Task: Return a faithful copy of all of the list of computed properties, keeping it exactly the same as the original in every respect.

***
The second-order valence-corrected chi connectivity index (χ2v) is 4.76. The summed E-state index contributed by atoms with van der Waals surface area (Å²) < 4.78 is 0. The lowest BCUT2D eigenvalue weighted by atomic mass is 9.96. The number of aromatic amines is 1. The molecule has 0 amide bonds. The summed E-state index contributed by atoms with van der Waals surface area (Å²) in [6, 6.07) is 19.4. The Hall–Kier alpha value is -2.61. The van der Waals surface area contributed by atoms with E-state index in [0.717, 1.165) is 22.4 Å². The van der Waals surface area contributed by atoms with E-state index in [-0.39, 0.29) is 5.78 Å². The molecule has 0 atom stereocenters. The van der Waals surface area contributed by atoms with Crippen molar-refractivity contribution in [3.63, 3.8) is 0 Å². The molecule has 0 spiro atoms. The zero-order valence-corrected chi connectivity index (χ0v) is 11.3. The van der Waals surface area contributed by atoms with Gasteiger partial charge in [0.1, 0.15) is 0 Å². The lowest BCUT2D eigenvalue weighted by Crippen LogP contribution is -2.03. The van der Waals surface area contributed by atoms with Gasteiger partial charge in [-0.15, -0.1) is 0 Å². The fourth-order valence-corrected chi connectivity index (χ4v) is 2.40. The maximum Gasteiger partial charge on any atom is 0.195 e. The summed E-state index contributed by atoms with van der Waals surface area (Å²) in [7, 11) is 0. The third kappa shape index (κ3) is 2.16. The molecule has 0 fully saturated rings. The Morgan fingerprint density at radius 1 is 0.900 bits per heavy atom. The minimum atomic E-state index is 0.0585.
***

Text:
The second-order valence-corrected chi connectivity index (χ2v) is 4.76. The summed E-state index contributed by atoms with van der Waals surface area (Å²) < 4.78 is 0. The lowest BCUT2D eigenvalue weighted by atomic mass is 9.96. The number of aromatic amines is 1. The molecule has 0 amide bonds. The summed E-state index contributed by atoms with van der Waals surface area (Å²) in [6, 6.07) is 19.4. The Hall–Kier alpha value is -2.61. The van der Waals surface area contributed by atoms with E-state index in [0.717, 1.165) is 22.4 Å². The van der Waals surface area contributed by atoms with E-state index in [-0.39, 0.29) is 5.78 Å². The molecule has 0 atom stereocenters. The van der Waals surface area contributed by atoms with Crippen molar-refractivity contribution in [3.63, 3.8) is 0 Å². The molecule has 0 spiro atoms. The zero-order valence-corrected chi connectivity index (χ0v) is 11.3. The van der Waals surface area contributed by atoms with Gasteiger partial charge in [0.1, 0.15) is 0 Å². The lowest BCUT2D eigenvalue weighted by Crippen LogP contribution is -2.03. The van der Waals surface area contributed by atoms with Gasteiger partial charge in [-0.15, -0.1) is 0 Å². The fourth-order valence-corrected chi connectivity index (χ4v) is 2.40. The maximum Gasteiger partial charge on any atom is 0.195 e. The summed E-state index contributed by atoms with van der Waals surface area (Å²) in [7, 11) is 0. The third kappa shape index (κ3) is 2.16. The molecule has 0 fully saturated rings. The Morgan fingerprint density at radius 1 is 0.900 bits per heavy atom. The minimum atomic E-state index is 0.0585.